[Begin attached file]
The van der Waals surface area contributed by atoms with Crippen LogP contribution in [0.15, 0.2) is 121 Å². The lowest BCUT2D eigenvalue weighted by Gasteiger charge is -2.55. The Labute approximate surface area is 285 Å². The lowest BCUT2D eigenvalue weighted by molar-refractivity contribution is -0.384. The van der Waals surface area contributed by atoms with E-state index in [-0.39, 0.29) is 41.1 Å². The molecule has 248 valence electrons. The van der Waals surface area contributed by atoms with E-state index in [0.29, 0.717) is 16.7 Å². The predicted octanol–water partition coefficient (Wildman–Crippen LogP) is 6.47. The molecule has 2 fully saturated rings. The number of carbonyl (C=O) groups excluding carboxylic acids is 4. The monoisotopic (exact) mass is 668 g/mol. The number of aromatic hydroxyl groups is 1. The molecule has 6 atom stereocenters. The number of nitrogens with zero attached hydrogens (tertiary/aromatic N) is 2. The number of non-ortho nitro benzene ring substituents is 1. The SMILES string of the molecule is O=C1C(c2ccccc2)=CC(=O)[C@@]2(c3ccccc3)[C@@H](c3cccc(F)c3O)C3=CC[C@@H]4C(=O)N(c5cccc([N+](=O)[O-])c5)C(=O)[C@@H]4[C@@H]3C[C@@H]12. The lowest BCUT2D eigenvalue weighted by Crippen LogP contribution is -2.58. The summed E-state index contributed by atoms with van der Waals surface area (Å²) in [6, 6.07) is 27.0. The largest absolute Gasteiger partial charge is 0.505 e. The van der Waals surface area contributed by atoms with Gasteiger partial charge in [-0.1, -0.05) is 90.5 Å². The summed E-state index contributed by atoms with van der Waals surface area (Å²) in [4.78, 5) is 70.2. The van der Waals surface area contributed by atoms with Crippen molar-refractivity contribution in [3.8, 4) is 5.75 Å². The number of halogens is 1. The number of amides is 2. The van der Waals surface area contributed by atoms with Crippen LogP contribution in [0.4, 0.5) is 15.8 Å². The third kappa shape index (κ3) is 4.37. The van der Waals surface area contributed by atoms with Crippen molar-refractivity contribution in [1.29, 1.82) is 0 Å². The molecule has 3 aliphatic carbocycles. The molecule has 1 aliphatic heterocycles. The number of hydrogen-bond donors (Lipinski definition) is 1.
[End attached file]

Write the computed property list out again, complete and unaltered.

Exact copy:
The van der Waals surface area contributed by atoms with Crippen LogP contribution in [0.15, 0.2) is 121 Å². The lowest BCUT2D eigenvalue weighted by Gasteiger charge is -2.55. The Labute approximate surface area is 285 Å². The lowest BCUT2D eigenvalue weighted by molar-refractivity contribution is -0.384. The van der Waals surface area contributed by atoms with E-state index in [-0.39, 0.29) is 41.1 Å². The molecule has 248 valence electrons. The van der Waals surface area contributed by atoms with E-state index in [0.29, 0.717) is 16.7 Å². The predicted octanol–water partition coefficient (Wildman–Crippen LogP) is 6.47. The molecule has 2 fully saturated rings. The number of carbonyl (C=O) groups excluding carboxylic acids is 4. The monoisotopic (exact) mass is 668 g/mol. The number of aromatic hydroxyl groups is 1. The molecule has 6 atom stereocenters. The number of nitrogens with zero attached hydrogens (tertiary/aromatic N) is 2. The number of non-ortho nitro benzene ring substituents is 1. The SMILES string of the molecule is O=C1C(c2ccccc2)=CC(=O)[C@@]2(c3ccccc3)[C@@H](c3cccc(F)c3O)C3=CC[C@@H]4C(=O)N(c5cccc([N+](=O)[O-])c5)C(=O)[C@@H]4[C@@H]3C[C@@H]12. The lowest BCUT2D eigenvalue weighted by Crippen LogP contribution is -2.58. The summed E-state index contributed by atoms with van der Waals surface area (Å²) in [6, 6.07) is 27.0. The largest absolute Gasteiger partial charge is 0.505 e. The van der Waals surface area contributed by atoms with Gasteiger partial charge in [-0.1, -0.05) is 90.5 Å². The summed E-state index contributed by atoms with van der Waals surface area (Å²) in [4.78, 5) is 70.2. The van der Waals surface area contributed by atoms with Crippen molar-refractivity contribution in [3.8, 4) is 5.75 Å². The number of halogens is 1. The number of amides is 2. The van der Waals surface area contributed by atoms with Crippen LogP contribution in [0.4, 0.5) is 15.8 Å². The third kappa shape index (κ3) is 4.37. The van der Waals surface area contributed by atoms with Crippen molar-refractivity contribution in [1.29, 1.82) is 0 Å². The molecule has 3 aliphatic carbocycles. The molecule has 1 aliphatic heterocycles. The number of hydrogen-bond donors (Lipinski definition) is 1.